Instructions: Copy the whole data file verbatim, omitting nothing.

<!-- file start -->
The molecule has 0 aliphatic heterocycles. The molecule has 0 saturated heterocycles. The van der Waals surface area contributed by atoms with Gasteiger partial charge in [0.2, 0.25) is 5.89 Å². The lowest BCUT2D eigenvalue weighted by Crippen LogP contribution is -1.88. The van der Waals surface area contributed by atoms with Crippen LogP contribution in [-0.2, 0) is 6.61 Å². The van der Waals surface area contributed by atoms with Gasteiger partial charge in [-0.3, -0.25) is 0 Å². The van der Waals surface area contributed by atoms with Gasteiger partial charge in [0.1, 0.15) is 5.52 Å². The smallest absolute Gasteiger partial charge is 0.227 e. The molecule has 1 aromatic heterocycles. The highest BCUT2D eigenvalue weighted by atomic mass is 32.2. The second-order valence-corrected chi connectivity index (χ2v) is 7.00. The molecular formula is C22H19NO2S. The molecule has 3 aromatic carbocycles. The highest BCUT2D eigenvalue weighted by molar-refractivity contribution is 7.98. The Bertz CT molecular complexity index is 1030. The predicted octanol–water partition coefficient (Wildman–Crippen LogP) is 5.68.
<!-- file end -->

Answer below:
The molecule has 0 aliphatic heterocycles. The molecule has 0 saturated heterocycles. The van der Waals surface area contributed by atoms with Gasteiger partial charge in [0.2, 0.25) is 5.89 Å². The lowest BCUT2D eigenvalue weighted by Crippen LogP contribution is -1.88. The van der Waals surface area contributed by atoms with Crippen LogP contribution in [-0.2, 0) is 6.61 Å². The van der Waals surface area contributed by atoms with Gasteiger partial charge in [-0.3, -0.25) is 0 Å². The van der Waals surface area contributed by atoms with Gasteiger partial charge in [0.1, 0.15) is 5.52 Å². The smallest absolute Gasteiger partial charge is 0.227 e. The molecule has 1 aromatic heterocycles. The highest BCUT2D eigenvalue weighted by atomic mass is 32.2. The second-order valence-corrected chi connectivity index (χ2v) is 7.00. The molecular formula is C22H19NO2S. The molecule has 3 aromatic carbocycles. The highest BCUT2D eigenvalue weighted by molar-refractivity contribution is 7.98. The Bertz CT molecular complexity index is 1030. The predicted octanol–water partition coefficient (Wildman–Crippen LogP) is 5.68.